You need to contact the Assisted Conception Unit on the next working day for advice.
You should keep your pregnancy scan appointment for the necessary assessments. Scans or blood tests when performed earlier than this appointment are generally not helpful.

I had a positive pregnancy test 2-3 weeks ago. My scan in the ACU did not show a pregnancy sac and they took some blood. I have now started bleeding. What shall I do?

You may be having an early miscarriage. If you are also experiencing pain we need to make sure that you do not have an ectopic pregnancy (a pregnancy outside the womb). During working hours, you need to contact The Centre for advice OR the On call person for The Centre at other times so that we can arrange a doctor to see you. Alternatively you can attend any Casualty.

I had a positive pregnancy test 2-3 weeks ago. My scan in the ACU did not show a pregnancy sac and they took some blood. I have now started to have sharp pains and bleeding. What shall I do?

You may be having an early miscarriage. If you are also experiencing pain we need to make sure that you do not have an ectopic pregnancy (a pregnancy outside the womb). During working hours, you need to contact The Centre for advice OR the On call person for The Centre at other times so that we can arrange a doctor to see you. Alternatively you can attend any Casualty.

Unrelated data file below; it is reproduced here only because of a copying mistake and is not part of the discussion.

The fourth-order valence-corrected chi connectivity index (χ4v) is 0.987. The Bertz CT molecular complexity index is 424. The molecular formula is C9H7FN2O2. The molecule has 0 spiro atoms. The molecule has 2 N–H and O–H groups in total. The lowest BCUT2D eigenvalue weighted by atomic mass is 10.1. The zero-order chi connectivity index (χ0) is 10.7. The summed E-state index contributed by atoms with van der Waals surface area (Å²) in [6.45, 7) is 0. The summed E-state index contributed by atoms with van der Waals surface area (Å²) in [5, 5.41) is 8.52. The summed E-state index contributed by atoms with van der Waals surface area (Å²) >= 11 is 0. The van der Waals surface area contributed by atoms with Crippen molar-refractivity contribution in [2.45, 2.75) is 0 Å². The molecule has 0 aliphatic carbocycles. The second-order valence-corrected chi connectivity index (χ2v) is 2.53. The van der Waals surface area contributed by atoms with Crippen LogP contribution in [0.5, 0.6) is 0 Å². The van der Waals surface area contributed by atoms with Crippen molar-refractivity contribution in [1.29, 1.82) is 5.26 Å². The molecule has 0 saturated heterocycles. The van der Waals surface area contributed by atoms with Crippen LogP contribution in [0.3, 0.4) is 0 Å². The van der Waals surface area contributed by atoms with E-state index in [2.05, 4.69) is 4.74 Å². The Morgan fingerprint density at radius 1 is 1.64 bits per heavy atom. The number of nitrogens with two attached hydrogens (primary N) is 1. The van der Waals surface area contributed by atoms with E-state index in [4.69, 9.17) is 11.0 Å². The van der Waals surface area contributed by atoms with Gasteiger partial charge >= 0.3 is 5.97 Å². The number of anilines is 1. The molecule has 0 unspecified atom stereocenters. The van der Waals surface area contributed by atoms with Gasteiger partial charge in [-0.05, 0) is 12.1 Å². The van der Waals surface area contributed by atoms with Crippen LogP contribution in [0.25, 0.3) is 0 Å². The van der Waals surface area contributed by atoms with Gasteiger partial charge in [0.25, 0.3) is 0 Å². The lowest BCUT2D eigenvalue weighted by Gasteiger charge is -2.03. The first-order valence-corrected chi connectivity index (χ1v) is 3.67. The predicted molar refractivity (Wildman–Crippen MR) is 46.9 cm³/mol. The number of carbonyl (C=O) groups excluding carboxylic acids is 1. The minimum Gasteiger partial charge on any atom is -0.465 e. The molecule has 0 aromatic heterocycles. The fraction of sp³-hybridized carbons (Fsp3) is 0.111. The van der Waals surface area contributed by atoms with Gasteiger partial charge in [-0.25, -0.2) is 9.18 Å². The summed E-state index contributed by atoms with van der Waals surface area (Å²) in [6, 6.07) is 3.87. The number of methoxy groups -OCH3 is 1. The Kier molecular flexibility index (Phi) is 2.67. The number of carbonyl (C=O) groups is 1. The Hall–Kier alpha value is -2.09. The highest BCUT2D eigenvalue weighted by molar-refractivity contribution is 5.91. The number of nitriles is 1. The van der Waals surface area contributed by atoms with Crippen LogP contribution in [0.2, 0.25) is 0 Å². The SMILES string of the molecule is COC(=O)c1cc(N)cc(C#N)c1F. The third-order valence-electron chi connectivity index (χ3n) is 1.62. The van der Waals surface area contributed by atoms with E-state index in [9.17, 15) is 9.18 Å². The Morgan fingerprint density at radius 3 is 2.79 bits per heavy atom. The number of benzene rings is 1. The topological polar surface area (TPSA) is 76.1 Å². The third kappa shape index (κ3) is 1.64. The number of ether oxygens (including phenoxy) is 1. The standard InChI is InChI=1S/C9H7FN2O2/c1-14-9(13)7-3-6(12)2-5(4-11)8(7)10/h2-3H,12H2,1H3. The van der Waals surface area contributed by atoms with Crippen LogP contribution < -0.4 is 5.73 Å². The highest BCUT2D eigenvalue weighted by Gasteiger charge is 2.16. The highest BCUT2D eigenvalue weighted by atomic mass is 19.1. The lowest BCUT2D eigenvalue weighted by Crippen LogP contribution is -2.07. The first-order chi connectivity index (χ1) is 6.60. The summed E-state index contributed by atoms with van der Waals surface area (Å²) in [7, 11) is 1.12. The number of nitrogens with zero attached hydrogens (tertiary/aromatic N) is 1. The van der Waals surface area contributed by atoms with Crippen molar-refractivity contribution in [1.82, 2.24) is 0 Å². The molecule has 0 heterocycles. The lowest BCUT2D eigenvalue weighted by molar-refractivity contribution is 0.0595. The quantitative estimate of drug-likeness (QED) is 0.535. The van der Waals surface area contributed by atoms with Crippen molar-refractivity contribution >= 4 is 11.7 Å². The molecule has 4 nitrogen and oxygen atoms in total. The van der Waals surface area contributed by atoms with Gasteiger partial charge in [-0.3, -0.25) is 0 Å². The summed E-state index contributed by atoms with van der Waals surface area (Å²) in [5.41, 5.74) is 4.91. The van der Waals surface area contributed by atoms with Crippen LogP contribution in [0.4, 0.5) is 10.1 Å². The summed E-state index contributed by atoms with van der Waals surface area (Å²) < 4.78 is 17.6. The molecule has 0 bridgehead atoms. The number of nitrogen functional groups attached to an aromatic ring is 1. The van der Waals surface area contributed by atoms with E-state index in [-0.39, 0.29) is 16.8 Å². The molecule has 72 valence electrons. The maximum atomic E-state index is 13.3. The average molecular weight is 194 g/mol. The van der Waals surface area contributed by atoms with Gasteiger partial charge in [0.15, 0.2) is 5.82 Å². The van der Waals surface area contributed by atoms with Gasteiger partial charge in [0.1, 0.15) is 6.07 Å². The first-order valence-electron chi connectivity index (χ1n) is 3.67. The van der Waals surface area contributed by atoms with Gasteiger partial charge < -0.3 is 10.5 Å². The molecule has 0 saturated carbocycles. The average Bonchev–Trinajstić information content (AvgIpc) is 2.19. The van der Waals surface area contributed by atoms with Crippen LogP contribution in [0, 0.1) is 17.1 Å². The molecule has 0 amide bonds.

I had a positive pregnancy test 2-3 weeks ago. My scan in the ACU showed a pregnancy sac but not a baby. They took some blood and have given me a further appointment. I have now started to have pain and bleeding. What shall I do?

This is most probably a miscarriage. During working hours, you need to contact The Centre for advice OR the On call person for The Centre at other times so that we can arrange a doctor to see you. Alternatively you can attend any Casualty.

I had a positive pregnancy test 4 weeks ago. My scan in the ACU 1-2 weeks ago showed a pregnancy sac with a baby. I have now started to have severe pain in my side and have also had some bleeding. What shall I do?

This is most probably a miscarriage. During working hours, you need to contact The Centre for advice OR the On call person for The Centre at other times so that we can arrange a doctor to see you. Alternatively you can attend any Casualty.

Donor Insemination

I am a patient undergoing donor insemination (DI). My ovulation test is positive tonight and I was asked to ring when the test is positive to book my treatment. What shall I do?

You need to ring The Centre in the morning (between 8 - 8.30 am) during the working week and the Person on call for The Centre in the evenings or on a weekend as directed on the front page. The nurse will arrange a time for you to attend the ACU for insemination.